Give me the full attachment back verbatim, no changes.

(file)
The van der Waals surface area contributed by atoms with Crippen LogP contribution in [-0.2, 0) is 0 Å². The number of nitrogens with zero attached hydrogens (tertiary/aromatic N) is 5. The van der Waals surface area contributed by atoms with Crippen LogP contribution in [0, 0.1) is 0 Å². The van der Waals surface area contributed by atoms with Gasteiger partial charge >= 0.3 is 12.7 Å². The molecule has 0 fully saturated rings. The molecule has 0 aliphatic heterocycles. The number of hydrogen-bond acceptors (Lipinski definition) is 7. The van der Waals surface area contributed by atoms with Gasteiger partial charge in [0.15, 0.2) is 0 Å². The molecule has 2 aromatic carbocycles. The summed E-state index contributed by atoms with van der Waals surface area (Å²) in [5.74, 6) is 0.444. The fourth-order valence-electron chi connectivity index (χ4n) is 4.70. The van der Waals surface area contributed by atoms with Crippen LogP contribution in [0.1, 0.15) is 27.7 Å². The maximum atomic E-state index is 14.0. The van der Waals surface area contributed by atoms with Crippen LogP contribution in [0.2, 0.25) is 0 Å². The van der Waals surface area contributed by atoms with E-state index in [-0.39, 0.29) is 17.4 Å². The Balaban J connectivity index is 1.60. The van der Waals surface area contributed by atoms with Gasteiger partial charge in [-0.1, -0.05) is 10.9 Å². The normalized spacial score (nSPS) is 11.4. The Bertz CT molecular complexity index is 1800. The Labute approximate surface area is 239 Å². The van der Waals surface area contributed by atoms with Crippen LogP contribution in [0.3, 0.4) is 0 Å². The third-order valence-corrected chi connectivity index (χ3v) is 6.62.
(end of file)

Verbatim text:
The van der Waals surface area contributed by atoms with Crippen LogP contribution in [-0.2, 0) is 0 Å². The number of nitrogens with zero attached hydrogens (tertiary/aromatic N) is 5. The van der Waals surface area contributed by atoms with Crippen LogP contribution in [0, 0.1) is 0 Å². The van der Waals surface area contributed by atoms with Gasteiger partial charge >= 0.3 is 12.7 Å². The molecule has 0 fully saturated rings. The molecule has 0 aliphatic heterocycles. The number of hydrogen-bond acceptors (Lipinski definition) is 7. The van der Waals surface area contributed by atoms with Gasteiger partial charge in [0.15, 0.2) is 0 Å². The molecule has 2 aromatic carbocycles. The summed E-state index contributed by atoms with van der Waals surface area (Å²) in [5.74, 6) is 0.444. The fourth-order valence-electron chi connectivity index (χ4n) is 4.70. The van der Waals surface area contributed by atoms with Crippen LogP contribution in [0.1, 0.15) is 27.7 Å². The maximum atomic E-state index is 14.0. The van der Waals surface area contributed by atoms with Crippen LogP contribution in [0.2, 0.25) is 0 Å². The van der Waals surface area contributed by atoms with E-state index in [-0.39, 0.29) is 17.4 Å². The Balaban J connectivity index is 1.60. The van der Waals surface area contributed by atoms with Gasteiger partial charge in [-0.1, -0.05) is 10.9 Å². The normalized spacial score (nSPS) is 11.4. The Bertz CT molecular complexity index is 1800. The Labute approximate surface area is 239 Å². The van der Waals surface area contributed by atoms with Crippen LogP contribution in [0.3, 0.4) is 0 Å². The third-order valence-corrected chi connectivity index (χ3v) is 6.62.